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Lose hair, save big! Hokkaido hotel offers discounts for bald guests

In a society that celebrates long and luscious hair, those who lose their locks prematurely are at a bit of a disadvantage. A person’s lack of hair can be caused by any of number of things: stress at work, illness, shaving it off for charity, or simply plain old genetics. But with so many products out there that promote flowing locks and even more for hiding hair loss, it’s easy to feel like a loser when you don’t have hair in Japanese society.

Well it’s time to start turning “less hair up there” into “more money in your wallet”! Hot on the heels of the Tokyo bar that gives generous discounts to bald patrons comes a hotel in Kamikawa, Hokkaido which is set to offer reduced rates to the follicly challenged! And it’s not just pure generosity behind these savings, either!

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Get the most out of your visit to Japan with these tourist-only deals 【Ninja Life Skills】

Japan has a reputation as a very expensive place to travel, but it is trying to raise its profile as an international destination with some deals available just for foreign visitors. We here at RocketNews24 have gathered all the information together in one place for your travel-planning pleasure, so now you have no excuse not to visit us!

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Tokyo pub offers “balding discount” for follicly-challenged diners

A Japanese pub deep in the heart of white-collar Tokyo wants to help out their customers whose heads are showing the consequences of too much stress and hard work (and perhaps a bit of genetics too).

The restaurant hopes that instead of covering their heads with a complex comb-over or taking a cue from monks to shave it all off, “salarymen” white-collar workers treat their thinning hair as a badge of honor and proof of their dedication to help the struggling Japanese economy. And to show their support, the restaurant has announced a generous “balding discount” as a way of thanking follicly-challenged gents for sacrificing their precious locks for the country!

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“Live child” nets 50 yen discount for noodle shop customers

A popular udon noodle shop in Japan, “Hanamaru Udon,” is offering a 50 yen discount for each “live child” that customers bring to their stores starting on October 7. With talks of Tokyo hiking the consumption tax, parents can rest easier knowing their kids can be exchanged for delicious udon.

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【Golden Week Special】31% Discount on Baskin Robbins Ice Cream!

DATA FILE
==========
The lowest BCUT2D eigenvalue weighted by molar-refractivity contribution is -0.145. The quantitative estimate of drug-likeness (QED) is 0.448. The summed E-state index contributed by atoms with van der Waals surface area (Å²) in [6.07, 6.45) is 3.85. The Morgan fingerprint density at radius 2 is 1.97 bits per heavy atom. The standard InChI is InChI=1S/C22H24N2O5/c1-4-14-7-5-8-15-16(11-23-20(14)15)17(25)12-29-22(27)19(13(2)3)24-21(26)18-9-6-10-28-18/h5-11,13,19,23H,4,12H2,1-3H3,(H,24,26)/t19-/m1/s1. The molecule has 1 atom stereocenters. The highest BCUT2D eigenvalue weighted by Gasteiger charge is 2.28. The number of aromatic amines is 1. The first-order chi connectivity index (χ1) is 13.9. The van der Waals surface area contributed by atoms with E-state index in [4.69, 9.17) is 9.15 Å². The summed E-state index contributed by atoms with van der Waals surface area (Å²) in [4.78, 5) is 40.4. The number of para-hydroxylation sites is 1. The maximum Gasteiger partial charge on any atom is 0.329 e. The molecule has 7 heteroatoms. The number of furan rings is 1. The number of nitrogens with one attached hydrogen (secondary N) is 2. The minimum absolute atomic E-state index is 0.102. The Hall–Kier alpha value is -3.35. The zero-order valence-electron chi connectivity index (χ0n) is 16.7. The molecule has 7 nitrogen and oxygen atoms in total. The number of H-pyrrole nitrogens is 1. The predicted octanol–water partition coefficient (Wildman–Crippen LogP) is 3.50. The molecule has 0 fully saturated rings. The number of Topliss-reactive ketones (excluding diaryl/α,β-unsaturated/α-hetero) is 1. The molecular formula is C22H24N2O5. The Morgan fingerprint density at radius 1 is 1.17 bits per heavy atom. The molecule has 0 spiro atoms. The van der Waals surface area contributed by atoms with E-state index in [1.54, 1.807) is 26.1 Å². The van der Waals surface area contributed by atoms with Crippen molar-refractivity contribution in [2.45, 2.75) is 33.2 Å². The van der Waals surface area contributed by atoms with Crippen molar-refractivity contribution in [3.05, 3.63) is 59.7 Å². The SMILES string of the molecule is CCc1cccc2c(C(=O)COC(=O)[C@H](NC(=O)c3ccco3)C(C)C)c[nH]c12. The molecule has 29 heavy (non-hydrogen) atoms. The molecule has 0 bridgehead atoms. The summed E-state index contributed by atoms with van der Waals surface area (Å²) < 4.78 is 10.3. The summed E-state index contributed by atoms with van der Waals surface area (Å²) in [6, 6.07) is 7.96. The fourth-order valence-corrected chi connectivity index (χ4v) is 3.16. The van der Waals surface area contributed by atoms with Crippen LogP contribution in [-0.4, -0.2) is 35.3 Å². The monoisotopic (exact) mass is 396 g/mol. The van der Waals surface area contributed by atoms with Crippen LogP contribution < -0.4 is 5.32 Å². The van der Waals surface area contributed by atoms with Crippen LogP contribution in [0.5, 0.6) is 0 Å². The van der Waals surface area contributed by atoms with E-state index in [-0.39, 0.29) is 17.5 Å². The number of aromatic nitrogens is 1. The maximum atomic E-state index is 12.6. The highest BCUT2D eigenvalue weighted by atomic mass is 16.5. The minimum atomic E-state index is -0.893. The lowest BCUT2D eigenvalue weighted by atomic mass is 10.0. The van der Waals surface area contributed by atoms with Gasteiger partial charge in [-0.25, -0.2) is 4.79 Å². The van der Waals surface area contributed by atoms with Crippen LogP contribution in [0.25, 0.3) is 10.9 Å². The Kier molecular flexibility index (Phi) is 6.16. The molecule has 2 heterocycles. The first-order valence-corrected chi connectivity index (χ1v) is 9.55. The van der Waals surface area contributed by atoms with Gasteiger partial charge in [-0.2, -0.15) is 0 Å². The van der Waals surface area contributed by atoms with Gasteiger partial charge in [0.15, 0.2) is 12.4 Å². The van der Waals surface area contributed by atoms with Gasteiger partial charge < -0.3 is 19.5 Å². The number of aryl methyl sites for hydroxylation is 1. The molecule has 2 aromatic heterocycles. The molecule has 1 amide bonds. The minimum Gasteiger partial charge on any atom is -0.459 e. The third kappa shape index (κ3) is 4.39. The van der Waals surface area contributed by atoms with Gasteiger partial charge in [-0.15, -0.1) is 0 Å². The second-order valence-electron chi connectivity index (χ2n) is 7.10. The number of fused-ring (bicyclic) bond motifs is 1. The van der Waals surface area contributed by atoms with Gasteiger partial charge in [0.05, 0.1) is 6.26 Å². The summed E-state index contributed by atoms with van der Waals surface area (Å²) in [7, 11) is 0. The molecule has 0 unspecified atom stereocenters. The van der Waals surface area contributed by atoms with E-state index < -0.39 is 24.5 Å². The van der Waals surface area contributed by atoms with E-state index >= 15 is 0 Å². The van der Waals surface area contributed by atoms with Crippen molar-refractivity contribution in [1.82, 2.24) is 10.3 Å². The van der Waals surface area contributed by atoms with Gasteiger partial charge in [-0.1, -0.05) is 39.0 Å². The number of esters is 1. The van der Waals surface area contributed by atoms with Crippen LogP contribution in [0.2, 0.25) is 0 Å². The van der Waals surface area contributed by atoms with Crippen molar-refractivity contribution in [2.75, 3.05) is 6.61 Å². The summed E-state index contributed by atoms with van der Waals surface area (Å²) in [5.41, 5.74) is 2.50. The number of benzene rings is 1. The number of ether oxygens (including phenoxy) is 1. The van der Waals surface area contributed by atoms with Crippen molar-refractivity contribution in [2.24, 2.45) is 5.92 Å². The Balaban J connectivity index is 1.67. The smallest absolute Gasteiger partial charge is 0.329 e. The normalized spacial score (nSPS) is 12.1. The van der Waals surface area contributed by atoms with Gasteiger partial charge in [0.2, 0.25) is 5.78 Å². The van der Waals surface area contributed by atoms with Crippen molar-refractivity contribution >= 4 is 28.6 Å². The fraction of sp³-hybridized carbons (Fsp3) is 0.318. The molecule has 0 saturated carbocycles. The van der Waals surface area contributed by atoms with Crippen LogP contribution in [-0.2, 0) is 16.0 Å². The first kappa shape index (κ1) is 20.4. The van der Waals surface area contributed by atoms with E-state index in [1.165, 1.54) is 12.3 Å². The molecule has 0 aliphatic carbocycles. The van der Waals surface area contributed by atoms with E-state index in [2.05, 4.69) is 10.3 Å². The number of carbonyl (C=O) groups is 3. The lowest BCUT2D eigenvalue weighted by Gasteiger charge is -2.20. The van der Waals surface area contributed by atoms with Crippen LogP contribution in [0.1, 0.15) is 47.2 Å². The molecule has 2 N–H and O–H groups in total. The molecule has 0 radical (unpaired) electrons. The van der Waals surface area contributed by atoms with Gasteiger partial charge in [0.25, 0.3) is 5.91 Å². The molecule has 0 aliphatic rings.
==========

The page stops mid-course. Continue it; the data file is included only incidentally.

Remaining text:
This year’s Golden Week is shaping up to be awesome. Not only do people living in Japan get a handful of government sanctioned holidays sprinkled throughout the first week of May, we also get some sweet deals on food. Not only is McDonald’s giving away a free in-car “potato holder” to patrons who purchase a meal deal with a large order of fries, but Baskin Robbins Japan has just announced a 31 percent discount on a double scoop of ice cream during Golden Week!

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“Warm Share” Initiative Rewards Environmentally Friendly Residents with Discounts and Free Coffee

As much as Japanese people love to go on about how “Japan has four distinct seasons, you know!” (yes, so does the UK…), the gap between summer and winter – that fantastic period when you’re neither dripping with sweat nor trying to get the feeling back in your fingers –  is mercilessly short, and we already seem to be at the end of it.

Japanese buildings are usually made from lightweight materials and, outside of places like Hokkaido in the north, have very little insulation, which means they start getting cold as early as late October. By the time January arrives, you’re wearing a wooly hat in bed and putting off getting up as long as possible since it means surrendering your body to the icy air in the kitchen while frantically boiling the kettle to make a cup of anything hot.

While most of us try to be sparing in our use of our heating (except my neighbour who runs her air conditioner 24/7 so that it constantly sounds like there’s a car idling outside…), more often than not we burn more gas and electricity than we really need to, locked away in our private little sanctuaries.

With this in mind, a number of businesses, shops and community centres in Japan have launched a new campaign for winter, known as Warm Share, which encourages people to switch off their heating at home and head out to a heated public area where, as the name implies, they share the warmth with everyone else.

It’s good for the environment, it’s good for your wallet, it gets you out of the house.

But perhaps the coolest thing about Warm Share is the fact that many locations offer discount coupons and completely free hot drinks to visitors who simply utter the magic words: “I switched off my heating and came here instead.”

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Chinese Theme Park Offers Big Discounts for Tiny Skirts

If you see a sign reading “Must be This Short to Ride” at a Chinese amusement park, they’re not talking about height: the Merryland Theme Park, located in the southern Chinese city of Guilin, is offering heavily-discounted admission to female visitors wearing skirts shorter than 38 centimeters (15 inches).

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